(This could also have been achieved by using the Direct Selection tool, selecting the node/point & deleting it).

Select the newly created Triangle, & duplicate it using Copy & Paste.

Now move the duplicated Triangle over to the top right square of the Grid, & ensure the Margins are set to 0.

Next in the Transform section of the Properties tab, Flip the triangle along the X axis

Select the Rectangle Tool again, & drag out a Rectangle to fill the middle section of the Grid between the 2 Triangles.

Ensure the Margins of the Rectangle are set to 0, & the Stroke & Fill match the Triangles.

In the Objects and Timeline, rename the 3 new elements as shown in the image below.

(TopLeftMask, TopRightMask & TopMiddleMask)

Select these 3 elements, & duplicate them by using Copy & Paste.

Move the duplicated elements to the bottom of the Grid, & Flip them along the Y axis to invert them.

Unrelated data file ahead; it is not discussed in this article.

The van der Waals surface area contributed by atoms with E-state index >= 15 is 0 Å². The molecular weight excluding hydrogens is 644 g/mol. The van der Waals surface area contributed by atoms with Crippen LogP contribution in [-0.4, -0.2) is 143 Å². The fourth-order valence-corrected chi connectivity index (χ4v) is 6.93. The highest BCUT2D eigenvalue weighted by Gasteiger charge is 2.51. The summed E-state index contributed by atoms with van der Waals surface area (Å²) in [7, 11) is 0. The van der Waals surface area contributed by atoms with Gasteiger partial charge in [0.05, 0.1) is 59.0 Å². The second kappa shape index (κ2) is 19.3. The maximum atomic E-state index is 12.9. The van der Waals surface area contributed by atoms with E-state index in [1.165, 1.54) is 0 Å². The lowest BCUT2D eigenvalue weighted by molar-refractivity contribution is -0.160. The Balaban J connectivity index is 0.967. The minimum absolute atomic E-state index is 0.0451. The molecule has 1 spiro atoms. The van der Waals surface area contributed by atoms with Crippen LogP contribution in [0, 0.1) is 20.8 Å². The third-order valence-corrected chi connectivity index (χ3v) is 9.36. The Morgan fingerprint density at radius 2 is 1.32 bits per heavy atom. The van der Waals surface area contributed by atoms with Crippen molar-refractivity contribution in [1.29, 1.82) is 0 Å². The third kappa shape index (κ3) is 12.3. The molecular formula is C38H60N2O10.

Ensure the Margins are set to 0, & rename these elements to BottomLeftMask, BottomRightMask & BottomMiddleMask.

Duplicate more of these elements, & fill in the side pieces as shown below.

Flip the Triangle elements to fit, & resize the Rectangles - Do not Rotate any of the elements!

(I have changed the Fill colour of the side elements to blue for clarity).

Ensure all the Margins are set to 0, & rename the elements to suit their locations in the Grid.

Section 2 - Profiling the Frame

Now we have the basic components of the Frame, let us make it look a bit more appealing.

Select the TopMiddleMask element, & set the Fill to a Linear Gradient as shown below.